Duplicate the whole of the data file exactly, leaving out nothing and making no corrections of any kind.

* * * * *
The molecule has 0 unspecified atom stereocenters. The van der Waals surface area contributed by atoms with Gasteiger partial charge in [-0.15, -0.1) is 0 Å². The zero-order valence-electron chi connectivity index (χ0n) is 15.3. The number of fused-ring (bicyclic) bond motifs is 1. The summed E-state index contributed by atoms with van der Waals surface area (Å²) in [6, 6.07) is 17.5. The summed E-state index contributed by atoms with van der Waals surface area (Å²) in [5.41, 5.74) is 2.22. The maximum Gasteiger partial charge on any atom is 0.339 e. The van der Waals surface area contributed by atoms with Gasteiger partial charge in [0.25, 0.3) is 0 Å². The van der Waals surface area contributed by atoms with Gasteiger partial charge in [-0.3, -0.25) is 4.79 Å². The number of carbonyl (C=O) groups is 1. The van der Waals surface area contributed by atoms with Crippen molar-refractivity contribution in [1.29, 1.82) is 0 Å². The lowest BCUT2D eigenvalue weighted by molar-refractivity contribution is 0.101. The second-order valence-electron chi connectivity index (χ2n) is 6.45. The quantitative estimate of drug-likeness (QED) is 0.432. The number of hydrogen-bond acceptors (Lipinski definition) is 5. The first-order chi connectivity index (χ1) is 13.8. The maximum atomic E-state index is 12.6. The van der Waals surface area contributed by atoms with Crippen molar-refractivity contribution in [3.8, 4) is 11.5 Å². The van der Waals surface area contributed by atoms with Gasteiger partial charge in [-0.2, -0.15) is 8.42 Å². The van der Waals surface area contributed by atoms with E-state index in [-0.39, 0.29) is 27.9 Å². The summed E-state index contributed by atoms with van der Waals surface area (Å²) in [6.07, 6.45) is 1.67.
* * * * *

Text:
The molecule has 0 unspecified atom stereocenters. The van der Waals surface area contributed by atoms with Gasteiger partial charge in [-0.15, -0.1) is 0 Å². The zero-order valence-electron chi connectivity index (χ0n) is 15.3. The number of fused-ring (bicyclic) bond motifs is 1. The summed E-state index contributed by atoms with van der Waals surface area (Å²) in [6, 6.07) is 17.5. The summed E-state index contributed by atoms with van der Waals surface area (Å²) in [5.41, 5.74) is 2.22. The maximum Gasteiger partial charge on any atom is 0.339 e. The van der Waals surface area contributed by atoms with Gasteiger partial charge in [0.25, 0.3) is 0 Å². The van der Waals surface area contributed by atoms with Gasteiger partial charge in [-0.3, -0.25) is 4.79 Å². The number of carbonyl (C=O) groups is 1. The van der Waals surface area contributed by atoms with Crippen molar-refractivity contribution in [1.29, 1.82) is 0 Å². The lowest BCUT2D eigenvalue weighted by molar-refractivity contribution is 0.101. The second-order valence-electron chi connectivity index (χ2n) is 6.45. The quantitative estimate of drug-likeness (QED) is 0.432. The number of hydrogen-bond acceptors (Lipinski definition) is 5. The first-order chi connectivity index (χ1) is 13.8. The maximum atomic E-state index is 12.6. The van der Waals surface area contributed by atoms with Crippen molar-refractivity contribution in [3.8, 4) is 11.5 Å². The van der Waals surface area contributed by atoms with Gasteiger partial charge in [-0.2, -0.15) is 8.42 Å². The van der Waals surface area contributed by atoms with E-state index in [-0.39, 0.29) is 27.9 Å². The summed E-state index contributed by atoms with van der Waals surface area (Å²) in [6.07, 6.45) is 1.67.